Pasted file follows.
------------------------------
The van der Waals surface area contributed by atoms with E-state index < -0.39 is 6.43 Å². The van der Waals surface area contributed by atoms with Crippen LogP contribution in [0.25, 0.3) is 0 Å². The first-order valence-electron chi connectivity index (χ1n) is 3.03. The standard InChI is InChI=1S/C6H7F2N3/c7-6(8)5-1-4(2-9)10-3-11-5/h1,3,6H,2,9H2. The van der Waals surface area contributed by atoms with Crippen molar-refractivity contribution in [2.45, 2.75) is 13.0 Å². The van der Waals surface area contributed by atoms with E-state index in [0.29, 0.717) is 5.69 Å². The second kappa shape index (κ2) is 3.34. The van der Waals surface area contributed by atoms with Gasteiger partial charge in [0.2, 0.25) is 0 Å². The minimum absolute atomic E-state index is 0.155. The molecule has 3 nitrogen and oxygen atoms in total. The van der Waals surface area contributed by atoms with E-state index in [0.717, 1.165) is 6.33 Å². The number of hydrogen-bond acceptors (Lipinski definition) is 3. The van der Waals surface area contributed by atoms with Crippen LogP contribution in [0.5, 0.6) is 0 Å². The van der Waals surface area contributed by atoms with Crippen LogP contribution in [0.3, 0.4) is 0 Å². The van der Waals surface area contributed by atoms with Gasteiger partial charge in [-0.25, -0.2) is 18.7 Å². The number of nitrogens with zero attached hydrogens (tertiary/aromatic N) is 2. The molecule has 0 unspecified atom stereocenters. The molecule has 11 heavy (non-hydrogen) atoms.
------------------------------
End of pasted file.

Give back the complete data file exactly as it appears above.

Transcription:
The van der Waals surface area contributed by atoms with E-state index < -0.39 is 6.43 Å². The van der Waals surface area contributed by atoms with Crippen LogP contribution in [0.25, 0.3) is 0 Å². The first-order valence-electron chi connectivity index (χ1n) is 3.03. The standard InChI is InChI=1S/C6H7F2N3/c7-6(8)5-1-4(2-9)10-3-11-5/h1,3,6H,2,9H2. The van der Waals surface area contributed by atoms with Crippen molar-refractivity contribution in [2.45, 2.75) is 13.0 Å². The van der Waals surface area contributed by atoms with E-state index in [0.29, 0.717) is 5.69 Å². The second kappa shape index (κ2) is 3.34. The van der Waals surface area contributed by atoms with Gasteiger partial charge in [0.2, 0.25) is 0 Å². The minimum absolute atomic E-state index is 0.155. The molecule has 3 nitrogen and oxygen atoms in total. The van der Waals surface area contributed by atoms with E-state index in [0.717, 1.165) is 6.33 Å². The number of hydrogen-bond acceptors (Lipinski definition) is 3. The van der Waals surface area contributed by atoms with Crippen LogP contribution in [0.5, 0.6) is 0 Å². The van der Waals surface area contributed by atoms with Crippen LogP contribution in [0.3, 0.4) is 0 Å². The van der Waals surface area contributed by atoms with Gasteiger partial charge in [-0.25, -0.2) is 18.7 Å². The number of nitrogens with zero attached hydrogens (tertiary/aromatic N) is 2. The molecule has 0 unspecified atom stereocenters. The molecule has 11 heavy (non-hydrogen) atoms.